Chad Gadya

Chad Gadya is written in Aramaic and has been translated into most Jewish languages. It is a cumulative song that traces the fate of the young goat that was purchased by 'my father' for two coins. The Jewish Music Research Centre at The Hebrew University of Jerusalem traces the history of Chad Gadya and includes examples from various Jewish traditions. The Jewish Chronicle examines the possible metaphorical meaning of the song. Several samples are included on this page. For more examples in these and other languages, click on the buttons below.

Chad Gadya in Hebrew

Chad Gadya 
in Hebrew, Transliteration, and English

One little goat

Then came the Holy One, Blessed be He

and smote the angel of death,

who slew the slaughterer,

who killed the ox, that drank the water,

that extinguished the fire, that burned the stick,

that beat the dog, that bit the cat, that ate the goat,

Which my father bought for two zuzim.

One little goat, one little goat

Chad gadya

V’ata Hakodesh Baruch Hu

v’shachat l’malach hamavet,

d’shachat l’shocheit,

d’shachat l’tora, d’shata l’maya,

d’chava l’nura, d’saraf l’chutra,

d’hikah l’chalba, d’nashach l’shunrah,

d’achlah l’gadya,

d’zabin aba bitrei zuzei,

chad gadya, chad gadya.

חַד גַדְיָא 

וְאָתָא הַקָּדוֹשׁ בָּרוּךְ הוּא

וְשָׁחַט לְמַלְאַךְ הַמָּוֶת, דְּשָׁחַט לְשׁוֹחֵט

דְּשָׁחַט לְתוֹרָא, דְּשָׁתָה לְמַיָּא

דְּכָבָה לְנוּרָא, דְּשָׂרַף לְחוּטְרָא

דְּהִכָּה לְכַלְבָּא, דְּנָשַׁךְ לְשׁוּנְרָא, דְּאָכְלָה לְגַּדְיָא

דְּזַבִּין אַבָּא בִּתְרֵי זוּזֵי

חַד גַּדְיָא, חַד גַּדְיָא

Judeo-Greek

Excerpts from a Passover seder from Ioannina, Greece, performed by Anna Rafael in 1970. 22:50–25:07: חד גדיא Ένα κατσίκι [ˈena kaˈt͡siki], in Hebrew and Judeo-Greek.

Ladino lyrics, in Latin-lettered transliteration, of Un Kavretiko in a Haggadah published in Salonica, 1955. (Courtesy of Deb Henigson, Mountain View, CA from haggadot.com)

album Greek Jewish.png
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Chad Gadya in Ladino/Judeo-Spanish from Greece

Di Tsigele, performed by Book of J

Haggadah from Altona, Germany, 1766. Chad Gadya with Yiddish translation.

Chad Gadya in Ladino/Judeo-Spanish

Chad Gadya in Ladino/Judeo-Spanish from Turkey, performed by Chloe Pourmorady and Asher Shasho Levy

Examples from Judeo-Italian, Judeo-Piedmontese, and Judeo-Provencal courtesy of George Jochnowitz.

Chad Gadya from Rome

Recording of Chad Gadya in Judeo-Provencal sung by Eliane Amado Levi-Valensi around 1972. Her family was from Salonica, but her husband was Max Amado, whose mother was a Bédarride from Carpentras. Provided by Peter Nahon.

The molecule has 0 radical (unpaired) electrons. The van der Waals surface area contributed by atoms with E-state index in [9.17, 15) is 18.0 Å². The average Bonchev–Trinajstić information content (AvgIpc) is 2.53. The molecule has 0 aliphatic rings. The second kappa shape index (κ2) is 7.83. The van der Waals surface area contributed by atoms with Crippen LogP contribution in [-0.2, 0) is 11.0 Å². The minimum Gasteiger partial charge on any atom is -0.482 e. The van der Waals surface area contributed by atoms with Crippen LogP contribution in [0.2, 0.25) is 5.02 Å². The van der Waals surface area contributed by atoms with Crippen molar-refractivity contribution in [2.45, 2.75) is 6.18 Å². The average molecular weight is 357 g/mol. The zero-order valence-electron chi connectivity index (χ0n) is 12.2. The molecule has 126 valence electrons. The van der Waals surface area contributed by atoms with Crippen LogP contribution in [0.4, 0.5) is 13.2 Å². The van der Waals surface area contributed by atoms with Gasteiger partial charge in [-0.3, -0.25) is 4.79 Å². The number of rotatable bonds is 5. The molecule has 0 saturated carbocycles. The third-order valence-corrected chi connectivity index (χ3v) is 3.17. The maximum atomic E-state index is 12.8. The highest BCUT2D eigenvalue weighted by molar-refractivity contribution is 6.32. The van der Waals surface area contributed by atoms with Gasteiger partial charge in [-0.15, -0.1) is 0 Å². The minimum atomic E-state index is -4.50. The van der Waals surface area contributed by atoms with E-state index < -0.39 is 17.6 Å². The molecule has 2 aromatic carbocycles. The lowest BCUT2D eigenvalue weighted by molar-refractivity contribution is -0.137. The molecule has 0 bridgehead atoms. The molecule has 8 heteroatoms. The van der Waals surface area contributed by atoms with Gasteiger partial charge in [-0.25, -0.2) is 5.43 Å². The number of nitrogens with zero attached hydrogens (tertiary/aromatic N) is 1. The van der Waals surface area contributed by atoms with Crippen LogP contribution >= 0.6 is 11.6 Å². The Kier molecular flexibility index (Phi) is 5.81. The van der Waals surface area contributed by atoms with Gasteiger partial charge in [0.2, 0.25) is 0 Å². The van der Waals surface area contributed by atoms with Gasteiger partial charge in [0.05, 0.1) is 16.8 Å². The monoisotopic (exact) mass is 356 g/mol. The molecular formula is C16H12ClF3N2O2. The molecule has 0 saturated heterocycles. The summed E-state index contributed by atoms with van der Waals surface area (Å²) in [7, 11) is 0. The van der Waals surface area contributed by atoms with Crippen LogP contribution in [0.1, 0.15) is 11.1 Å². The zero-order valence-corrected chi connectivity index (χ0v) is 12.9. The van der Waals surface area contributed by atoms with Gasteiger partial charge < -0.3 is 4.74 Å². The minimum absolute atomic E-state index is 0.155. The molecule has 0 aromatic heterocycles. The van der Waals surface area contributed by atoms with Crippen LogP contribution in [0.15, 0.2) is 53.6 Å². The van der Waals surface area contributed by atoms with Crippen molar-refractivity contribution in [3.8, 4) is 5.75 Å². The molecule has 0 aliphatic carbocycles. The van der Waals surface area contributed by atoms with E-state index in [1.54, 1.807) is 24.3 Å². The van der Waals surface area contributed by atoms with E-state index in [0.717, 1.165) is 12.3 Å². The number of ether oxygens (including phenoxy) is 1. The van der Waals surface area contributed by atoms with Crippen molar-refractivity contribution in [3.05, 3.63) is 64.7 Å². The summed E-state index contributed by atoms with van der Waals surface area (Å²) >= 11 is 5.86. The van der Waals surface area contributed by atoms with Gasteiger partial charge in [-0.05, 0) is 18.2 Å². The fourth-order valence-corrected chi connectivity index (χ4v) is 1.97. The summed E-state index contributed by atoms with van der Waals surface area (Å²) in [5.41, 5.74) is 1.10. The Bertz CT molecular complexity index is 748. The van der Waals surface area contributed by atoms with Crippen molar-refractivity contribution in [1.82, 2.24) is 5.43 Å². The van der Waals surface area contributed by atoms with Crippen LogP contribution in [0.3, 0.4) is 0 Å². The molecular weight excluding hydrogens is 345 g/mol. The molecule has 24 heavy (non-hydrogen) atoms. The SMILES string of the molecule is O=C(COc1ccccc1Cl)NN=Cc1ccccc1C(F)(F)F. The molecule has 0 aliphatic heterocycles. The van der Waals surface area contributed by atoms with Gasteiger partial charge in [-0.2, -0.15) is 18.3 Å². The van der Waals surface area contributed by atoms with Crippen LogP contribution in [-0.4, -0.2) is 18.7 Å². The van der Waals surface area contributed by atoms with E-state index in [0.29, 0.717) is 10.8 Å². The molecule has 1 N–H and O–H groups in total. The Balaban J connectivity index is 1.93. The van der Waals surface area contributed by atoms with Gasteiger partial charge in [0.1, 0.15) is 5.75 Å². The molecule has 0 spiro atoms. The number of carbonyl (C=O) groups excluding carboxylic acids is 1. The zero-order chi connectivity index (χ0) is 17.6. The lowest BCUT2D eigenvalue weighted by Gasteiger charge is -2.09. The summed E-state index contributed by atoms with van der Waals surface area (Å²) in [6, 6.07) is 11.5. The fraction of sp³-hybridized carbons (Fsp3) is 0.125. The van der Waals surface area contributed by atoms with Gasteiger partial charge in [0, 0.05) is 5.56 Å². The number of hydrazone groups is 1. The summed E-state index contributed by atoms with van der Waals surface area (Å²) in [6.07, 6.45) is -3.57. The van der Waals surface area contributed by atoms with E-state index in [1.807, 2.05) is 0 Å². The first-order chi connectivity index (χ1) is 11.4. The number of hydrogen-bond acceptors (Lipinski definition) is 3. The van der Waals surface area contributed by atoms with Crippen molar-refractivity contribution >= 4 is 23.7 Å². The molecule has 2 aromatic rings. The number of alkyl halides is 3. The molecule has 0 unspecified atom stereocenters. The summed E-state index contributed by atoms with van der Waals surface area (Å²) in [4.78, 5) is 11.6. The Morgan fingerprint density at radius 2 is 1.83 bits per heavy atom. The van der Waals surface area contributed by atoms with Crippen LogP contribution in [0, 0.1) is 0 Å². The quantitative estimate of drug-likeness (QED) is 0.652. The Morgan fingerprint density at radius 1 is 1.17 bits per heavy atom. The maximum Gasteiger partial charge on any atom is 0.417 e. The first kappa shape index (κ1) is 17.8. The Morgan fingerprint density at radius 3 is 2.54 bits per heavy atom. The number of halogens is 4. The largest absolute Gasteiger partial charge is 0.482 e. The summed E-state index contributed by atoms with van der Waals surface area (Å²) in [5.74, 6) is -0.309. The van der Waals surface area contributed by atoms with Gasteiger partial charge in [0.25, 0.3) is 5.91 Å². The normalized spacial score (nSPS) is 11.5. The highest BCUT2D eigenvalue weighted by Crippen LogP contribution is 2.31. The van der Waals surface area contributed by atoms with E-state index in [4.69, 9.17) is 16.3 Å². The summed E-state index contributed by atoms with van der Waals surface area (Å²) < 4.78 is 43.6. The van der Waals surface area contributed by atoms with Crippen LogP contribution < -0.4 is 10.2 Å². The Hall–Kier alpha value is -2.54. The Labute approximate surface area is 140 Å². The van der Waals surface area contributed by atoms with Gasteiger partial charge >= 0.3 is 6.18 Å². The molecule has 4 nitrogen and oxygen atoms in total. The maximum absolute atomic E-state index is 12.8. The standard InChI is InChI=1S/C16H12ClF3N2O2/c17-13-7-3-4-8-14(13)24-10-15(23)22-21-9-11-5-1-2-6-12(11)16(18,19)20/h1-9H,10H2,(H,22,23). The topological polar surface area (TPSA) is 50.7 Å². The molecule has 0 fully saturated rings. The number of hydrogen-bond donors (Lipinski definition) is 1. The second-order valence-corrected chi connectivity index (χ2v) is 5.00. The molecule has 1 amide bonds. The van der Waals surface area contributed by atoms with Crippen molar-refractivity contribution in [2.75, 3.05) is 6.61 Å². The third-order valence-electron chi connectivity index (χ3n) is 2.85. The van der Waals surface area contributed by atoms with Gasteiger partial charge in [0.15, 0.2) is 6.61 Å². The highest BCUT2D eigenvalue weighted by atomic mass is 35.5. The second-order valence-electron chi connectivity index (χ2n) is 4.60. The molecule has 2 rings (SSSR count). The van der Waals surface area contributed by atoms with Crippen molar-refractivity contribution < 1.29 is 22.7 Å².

Chad Gadya Eliane Amado Levi-Valensi
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Judeo-Arabic

Chad Gadya in Aleppo Syrian Judeo-Arabic, performed by Chloe Pourmorady and Asher Shasho Levy

Chad Gadya in Damascus Syrian Judeo-Arabic

from Sha'ar Binyamin in Mexico

Nathan Cohen, Chad Gadya in Tunisian Judeo-Arabic

The Judeo-Arabic version of Had Gadya included in Shelomo Belforte’s Haggadah published in Livrono for the Jews in Baghdad, 1935. From haggadot.com

Chad Gadya in Bukharian/Judeo-Tajik (Jon buzghole), performed by Chloe Pourmorady and Asher Shasho Levy

From Ezra Malakov, Musical Treasures of the Bukharian Jewish Community. Tel Aviv, USA: World Bukahrian Jewish Congress, 2007.

Judeo-Georgian

Who Knows One and Chad Gadya in Judeo-Georgian

Chad Gadya in Judeo-Georgian

Text, transliteration, and translation courtesy of Tamari Lomtadze and Reuven Enoch

Click Judeo-Georgian link for full text

ერთი თიკანი

და მობრძანდა აკადოშ

ბარუხუ და დაკლა მალახ

ამავეთი, რომ დაკლა შოხეტი,

რომ დაკლა ხარი, რომ დალია

წყალი, რომ ჩააქრო ცეცხლი,

რომ დაწვა ჯოხი, რომ ცემა

ძაღლი, რომ უკბინა კატას,

რომ შეჭამა თიკანი, რომ

იყიდა მამაჩემმა ორ აბაზად,

ერთი თიკანი, ერთი თიკანი!

erti tikani

 

da mobrdzanda akadom

baruxu da dakla malax

amaveti, rom dakla shoxeti,

rom dakla xari, rom dalia

tskali, rom chaakro cecxli,

rom datsva joxi, rom cema

dzagli, rom ukbina katas,

rom shechama tikani, rom

ikida mamachemma or abazad,

erti tikani, erti tikani!

A Goatling

 

 

And there came Hakadosh-Baruch-Hu

Killing Malah Hamavet that had killed the shochet

That had killed the bull that had drunk the water

That had extinguished the fire

That had burnt the stick

That had beaten the dog

That had bitten the cat

That had eaten the goatling

Bought by my daddy for two abazi,

One goatling, one goatling!

Chad Gadya in English sung by Cantor Ken Richmond and Rabbi Shira Shazeer

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Editor: Sarah Bunin Benor      Last update: 2020-08-23

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